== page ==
Conditional Flame Length
Conditional Flame Length (CFL) is viewable in Map Studio, in Reports, and available in the download package. Conditional Flame Length is an estimate of the mean flame length for all the fires that burn a given point on the landscape during a LBP model run. Conditional flame length from LBP is typically lower than flame length coming from Landscape Fire Behavior. This is because as LBP spreads fire across the landscape it includes heading, flanking and backing fire, whereas with Landscape Fire Behavior, fire is not spread across the landscape and only head fire is considered. Head fire typically has higher flame lengths than flanking or backing fire. In addition, conditional flame length is the mean of all fires encountered by a pixel versus a singular condition and can only have a maximum value of 25 feet (see the calculations section below for details).
Conditional flame length is calculated as the sum product of the flame lengths across the six fire intensity levels (also known as Proportion of Flame Lengths).
FLPi is the probability of fire at a given intensity.
FLi is the mid-point of the given intensity level.
Because 25 ft is used as the midpoint value for the highest fire intensity level, conditional flame length has a maximum possible value of 25 ft. The table below shows an example of how the calculation is completed.
|Fire Intensity level flame length range (ft)||Mid-point flame length (ft) (FLi)||Proportion of Flame Length (FLPi)||FLi * FLPi|
|0-2 ft||1 ft||0||0|
|2-4 ft||3 ft||0.077||0.231|
|4-6 ft||5 ft||0.292||1.46|
|6-8 ft||7 ft||0.542||3.794|
|8-12 ft||10 ft||0.089||0.89|
|>12 ft||25 ft||0||0|
|Conditional Flame Length (sum of FLi * FLPi)||6.4|
Using the Identify widget shows the exact conditional flame length for a pixel and proportion of flame lengths. The image below shows the results for our CFL example in the above table.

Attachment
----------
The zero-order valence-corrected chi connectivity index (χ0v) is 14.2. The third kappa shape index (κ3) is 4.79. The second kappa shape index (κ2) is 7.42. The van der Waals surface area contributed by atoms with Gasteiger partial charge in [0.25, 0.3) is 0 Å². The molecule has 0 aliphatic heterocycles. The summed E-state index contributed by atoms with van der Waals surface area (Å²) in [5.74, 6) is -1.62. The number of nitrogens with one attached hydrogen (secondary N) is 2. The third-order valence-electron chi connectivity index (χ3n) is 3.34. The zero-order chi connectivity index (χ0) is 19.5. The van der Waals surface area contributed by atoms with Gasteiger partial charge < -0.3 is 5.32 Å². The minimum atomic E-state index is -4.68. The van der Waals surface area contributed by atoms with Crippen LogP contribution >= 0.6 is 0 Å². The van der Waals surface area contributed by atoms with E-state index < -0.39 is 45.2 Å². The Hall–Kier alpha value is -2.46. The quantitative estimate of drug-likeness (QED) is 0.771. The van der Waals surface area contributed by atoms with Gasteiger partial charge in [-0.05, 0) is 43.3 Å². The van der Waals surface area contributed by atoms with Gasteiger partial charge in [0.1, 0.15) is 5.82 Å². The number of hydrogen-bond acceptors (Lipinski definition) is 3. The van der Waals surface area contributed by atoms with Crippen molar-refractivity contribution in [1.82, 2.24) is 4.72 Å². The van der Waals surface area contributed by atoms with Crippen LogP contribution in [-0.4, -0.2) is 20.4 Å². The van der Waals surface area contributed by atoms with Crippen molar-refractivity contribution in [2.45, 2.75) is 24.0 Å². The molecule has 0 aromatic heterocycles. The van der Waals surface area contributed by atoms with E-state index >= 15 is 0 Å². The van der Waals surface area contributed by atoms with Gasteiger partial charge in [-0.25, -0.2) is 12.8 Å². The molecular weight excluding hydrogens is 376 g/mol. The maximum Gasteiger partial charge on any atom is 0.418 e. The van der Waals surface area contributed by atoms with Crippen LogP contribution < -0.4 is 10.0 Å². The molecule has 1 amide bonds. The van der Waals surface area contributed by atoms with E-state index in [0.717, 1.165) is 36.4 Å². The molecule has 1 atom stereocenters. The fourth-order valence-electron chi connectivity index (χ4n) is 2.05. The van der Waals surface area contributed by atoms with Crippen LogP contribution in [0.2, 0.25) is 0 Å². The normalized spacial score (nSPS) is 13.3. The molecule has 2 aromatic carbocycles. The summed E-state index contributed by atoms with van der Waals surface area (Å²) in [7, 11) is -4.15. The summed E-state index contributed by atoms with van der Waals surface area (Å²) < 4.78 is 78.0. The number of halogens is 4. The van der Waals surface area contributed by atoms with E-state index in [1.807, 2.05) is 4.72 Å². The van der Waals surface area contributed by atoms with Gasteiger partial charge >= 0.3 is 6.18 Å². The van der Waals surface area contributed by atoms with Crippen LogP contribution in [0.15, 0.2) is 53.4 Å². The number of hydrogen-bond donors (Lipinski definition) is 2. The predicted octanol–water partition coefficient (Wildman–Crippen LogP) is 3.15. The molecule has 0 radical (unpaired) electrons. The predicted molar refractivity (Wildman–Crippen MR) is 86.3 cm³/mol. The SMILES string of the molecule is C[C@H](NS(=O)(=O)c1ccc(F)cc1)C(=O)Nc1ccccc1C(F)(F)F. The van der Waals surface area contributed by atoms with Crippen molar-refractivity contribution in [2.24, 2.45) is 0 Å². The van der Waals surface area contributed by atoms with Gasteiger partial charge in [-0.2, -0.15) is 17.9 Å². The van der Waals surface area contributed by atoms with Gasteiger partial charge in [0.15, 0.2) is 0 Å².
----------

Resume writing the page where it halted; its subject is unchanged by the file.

In the Map Studio and Reports in IFTDSS conditional flame length is displayed with 8 distinct classes. The first two are for pixels that did not burn:
- Non-burnable means that pixels have a non-burnable fuel model and cannot burn.
- Burnable, but did not burn, means that the pixel has burnable fuels but did not burn. This can be because a fire never reached the pixel, or a fire reached the pixel or started within the pixel but it was unable to burn out of the pixel because the fire spread rate was too slow.
Places on the landscape can be unburned for three reasons: 1) the location has a non-burnable fuel model, 2) fire never reached that location, or 3) an ignition started but did not burn out of the current pixel. These cases are presented differently in Map Studio and reports versus the GeoTiff available for download. Non-burnable locations are denoted as such, “Non-burnable” in Map Studio and Reports, and are -1 in the GeoTiff. Locations that the fire never reached or didn’t spread out of are “Burnable but not burned” in Map Studio and Reports, and are 0 in the GeoTiff.
The remaining 6 classes match those of the fire intensity levels:
- >0-2 ft
- >2-4 ft
- >4-6 ft
- >6-8 ft
- >8-12 ft
- >12 ft
Difference Compared to Flame Length from Landscape Fire Behavior
Below, the Flame Length output from Landscape Fire Behavior completed with Auto97th inputs (top) is displayed with Conditional Flame Length from an LBP run with similar Auto97th inputs, 20% spotting and an 8 hr burn period (bottom).
Looking at the general patterns, the areas of highest and lowest flame lengths and conditional flame lengths are consistent between the two model outputs while the output values are different.
A point was selected from the north central section of the map that was represented by the highest flame length and conditional flame length categories respectively. Notice that the flame length from the Landscape Fire Behavior run is 54.6 ft versus 15.2 ft for conditional flame length from a LBP run.
In the IFTDSS download package, Conditional Flame Length is represented in continuous values in feet. Where non-burnable pixels exist, the value is -1.